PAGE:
President Barack Obama is headed to Idaho for the first time since a 2008 campaign stop and could touch on anything from tax reform to immigration, depending on Tuesday's State of the Union address.
Obama is scheduled to fly into Boise, where he will be greeted by Lt. Gov. Brad Little, on Wednesday. The lieutenant governor is going on behalf of Gov. C.L. "Butch" Otter, who is recovering from surgery.
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Obama will then give a speech on the Boise State University campus.
Idaho is just one of four states the president has yet to visit in his six years in office. After Wednesday, Obama will still have been absent from South Dakota, South Carolina and Utah.
The last time a sitting president visited Idaho was in 2005, when President George W. Bush visited Nampa and Tamarack Resort. President Bill Clinton stopped by the Gem State in 2000 to tour one of the dozen wildfires raging across 11 Western states.
Politically, Idaho's deep red roots have long pushed the state in favor of the Republican candidate during presidential elections. In 2012, when Obama ran for his second term, he won just 32.6 percent of the vote in Idaho. In 2008, he won 36 percent.
The last time Idaho swung Democratic in a presidential election was in 1964, when voters chose Lyndon B. Johnson over Republican Barry Goldwater.
However, despite Idaho's distance from the political elite in Washington, D.C., nearly every sitting president since Johnson has visited Idaho at least once during their term. Past presidents also have flocked to the state to enjoy its renowned fishing, hunting and breathtaking western scenery.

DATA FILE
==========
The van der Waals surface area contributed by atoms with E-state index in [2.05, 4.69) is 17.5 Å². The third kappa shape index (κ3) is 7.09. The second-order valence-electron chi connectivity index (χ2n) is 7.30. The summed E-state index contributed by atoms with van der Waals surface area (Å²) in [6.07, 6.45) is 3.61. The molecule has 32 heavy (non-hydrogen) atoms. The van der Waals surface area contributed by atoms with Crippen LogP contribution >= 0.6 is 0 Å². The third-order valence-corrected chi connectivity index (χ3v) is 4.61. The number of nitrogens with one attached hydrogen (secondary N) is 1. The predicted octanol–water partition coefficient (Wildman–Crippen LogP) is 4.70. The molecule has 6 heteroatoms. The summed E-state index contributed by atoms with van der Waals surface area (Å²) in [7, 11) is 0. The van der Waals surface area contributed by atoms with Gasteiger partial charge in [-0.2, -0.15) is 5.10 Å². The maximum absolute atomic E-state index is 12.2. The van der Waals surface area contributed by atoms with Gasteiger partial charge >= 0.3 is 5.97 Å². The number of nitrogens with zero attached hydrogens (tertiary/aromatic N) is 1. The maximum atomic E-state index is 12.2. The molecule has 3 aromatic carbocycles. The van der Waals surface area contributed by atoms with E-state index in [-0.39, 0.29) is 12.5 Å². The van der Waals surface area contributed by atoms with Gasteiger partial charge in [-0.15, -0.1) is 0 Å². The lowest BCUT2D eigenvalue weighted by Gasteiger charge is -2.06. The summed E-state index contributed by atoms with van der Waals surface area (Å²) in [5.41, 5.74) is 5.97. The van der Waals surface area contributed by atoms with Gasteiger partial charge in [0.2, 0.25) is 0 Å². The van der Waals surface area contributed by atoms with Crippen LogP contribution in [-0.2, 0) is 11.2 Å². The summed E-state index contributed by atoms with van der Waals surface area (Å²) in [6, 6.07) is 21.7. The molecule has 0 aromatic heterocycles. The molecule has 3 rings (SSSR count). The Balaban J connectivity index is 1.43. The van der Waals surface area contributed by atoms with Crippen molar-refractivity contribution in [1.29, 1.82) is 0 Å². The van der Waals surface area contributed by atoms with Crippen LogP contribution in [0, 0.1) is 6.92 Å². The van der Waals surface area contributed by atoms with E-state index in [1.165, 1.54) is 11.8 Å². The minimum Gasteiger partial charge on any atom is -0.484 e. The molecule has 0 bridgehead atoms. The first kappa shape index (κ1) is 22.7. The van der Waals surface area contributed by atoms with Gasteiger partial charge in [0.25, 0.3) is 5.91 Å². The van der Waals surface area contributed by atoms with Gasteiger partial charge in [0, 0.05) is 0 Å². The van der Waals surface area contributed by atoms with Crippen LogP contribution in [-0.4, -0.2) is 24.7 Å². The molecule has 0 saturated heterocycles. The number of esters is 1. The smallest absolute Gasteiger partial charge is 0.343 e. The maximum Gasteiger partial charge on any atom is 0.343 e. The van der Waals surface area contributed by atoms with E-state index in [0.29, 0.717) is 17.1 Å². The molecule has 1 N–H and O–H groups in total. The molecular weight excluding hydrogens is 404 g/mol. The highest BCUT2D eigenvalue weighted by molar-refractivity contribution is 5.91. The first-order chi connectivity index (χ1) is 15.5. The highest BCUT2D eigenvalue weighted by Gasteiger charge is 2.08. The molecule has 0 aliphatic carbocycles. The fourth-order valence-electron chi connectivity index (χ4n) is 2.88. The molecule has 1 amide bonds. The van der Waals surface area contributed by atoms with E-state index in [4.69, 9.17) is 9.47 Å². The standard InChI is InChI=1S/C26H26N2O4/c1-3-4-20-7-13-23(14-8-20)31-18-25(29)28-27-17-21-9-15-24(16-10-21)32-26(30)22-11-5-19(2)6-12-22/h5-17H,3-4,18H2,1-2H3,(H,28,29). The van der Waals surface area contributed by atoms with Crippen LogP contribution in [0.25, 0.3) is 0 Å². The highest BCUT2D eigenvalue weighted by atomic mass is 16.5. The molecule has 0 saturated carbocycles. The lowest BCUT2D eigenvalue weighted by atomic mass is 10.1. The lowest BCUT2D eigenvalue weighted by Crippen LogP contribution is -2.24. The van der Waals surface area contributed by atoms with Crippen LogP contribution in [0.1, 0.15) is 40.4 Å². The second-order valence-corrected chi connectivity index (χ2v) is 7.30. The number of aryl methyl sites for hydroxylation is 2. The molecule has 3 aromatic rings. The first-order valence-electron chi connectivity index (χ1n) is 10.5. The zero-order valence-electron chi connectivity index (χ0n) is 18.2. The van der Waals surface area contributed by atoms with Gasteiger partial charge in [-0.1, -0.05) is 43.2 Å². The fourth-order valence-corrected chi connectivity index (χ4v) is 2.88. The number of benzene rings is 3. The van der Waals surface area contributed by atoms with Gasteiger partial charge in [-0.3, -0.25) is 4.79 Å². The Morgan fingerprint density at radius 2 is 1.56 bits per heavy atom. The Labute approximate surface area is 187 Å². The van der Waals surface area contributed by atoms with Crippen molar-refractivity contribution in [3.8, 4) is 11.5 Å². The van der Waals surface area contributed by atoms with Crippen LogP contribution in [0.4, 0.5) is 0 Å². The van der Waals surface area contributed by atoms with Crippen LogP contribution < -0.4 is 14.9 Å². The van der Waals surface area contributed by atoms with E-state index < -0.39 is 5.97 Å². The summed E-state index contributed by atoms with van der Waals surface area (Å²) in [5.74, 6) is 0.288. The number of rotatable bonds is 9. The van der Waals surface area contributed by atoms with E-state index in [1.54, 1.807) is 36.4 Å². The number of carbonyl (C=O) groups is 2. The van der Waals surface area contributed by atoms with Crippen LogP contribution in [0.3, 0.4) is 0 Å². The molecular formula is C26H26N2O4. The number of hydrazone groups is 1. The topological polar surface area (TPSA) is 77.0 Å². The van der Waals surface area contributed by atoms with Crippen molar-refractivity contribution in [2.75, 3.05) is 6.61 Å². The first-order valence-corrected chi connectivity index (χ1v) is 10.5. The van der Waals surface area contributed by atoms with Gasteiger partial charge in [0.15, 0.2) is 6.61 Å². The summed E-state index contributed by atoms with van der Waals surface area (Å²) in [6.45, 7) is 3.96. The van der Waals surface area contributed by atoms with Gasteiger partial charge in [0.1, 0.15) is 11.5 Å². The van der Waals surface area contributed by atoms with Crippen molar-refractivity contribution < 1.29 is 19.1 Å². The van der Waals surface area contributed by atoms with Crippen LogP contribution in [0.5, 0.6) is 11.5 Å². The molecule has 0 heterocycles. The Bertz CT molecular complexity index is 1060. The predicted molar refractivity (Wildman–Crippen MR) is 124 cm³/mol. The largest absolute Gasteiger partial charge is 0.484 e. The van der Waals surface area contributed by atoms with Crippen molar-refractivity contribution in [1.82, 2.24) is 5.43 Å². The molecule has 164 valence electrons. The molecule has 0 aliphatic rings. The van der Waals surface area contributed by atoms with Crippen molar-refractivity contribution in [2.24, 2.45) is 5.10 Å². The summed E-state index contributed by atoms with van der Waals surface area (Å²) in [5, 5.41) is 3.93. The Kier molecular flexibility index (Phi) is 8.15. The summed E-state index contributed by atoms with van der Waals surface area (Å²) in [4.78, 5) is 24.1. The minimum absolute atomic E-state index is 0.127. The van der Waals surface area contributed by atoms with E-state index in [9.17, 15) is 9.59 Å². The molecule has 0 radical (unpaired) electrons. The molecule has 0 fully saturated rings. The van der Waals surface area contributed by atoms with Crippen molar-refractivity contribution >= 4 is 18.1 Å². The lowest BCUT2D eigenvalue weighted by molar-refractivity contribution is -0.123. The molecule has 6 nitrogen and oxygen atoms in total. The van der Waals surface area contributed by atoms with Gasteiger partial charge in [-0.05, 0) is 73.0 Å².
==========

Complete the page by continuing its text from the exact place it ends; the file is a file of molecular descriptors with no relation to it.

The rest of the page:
Jimmy Carter rafted the Middle Fork of the Salmon River for three days while in office after Interior Secretary Cecil Andrus, former Idaho governor, invited him and his family. After his term, Gerald Ford vacationed in Sun Valley to ski and golf.
Ronald Reagan visited Idaho several times while president, twice to help campaign for Sen. Steve Symms.
"I have a photo of when Franklin Roosevelt visited Idaho in 1937," said Steve Shaw, political science professor at Northwest Nazarene University. "People still talk about that day. When a president visits your state, it's partly political and partly symbolic."
Shaw said Idaho's Democratic Party should take advantage of the president's visit to build its clout and attract not only more members but outside donors. On the other hand, Idaho's super-majority Republican Party can also use this moment to take comfort that their base can catch the eye of a Democratic president.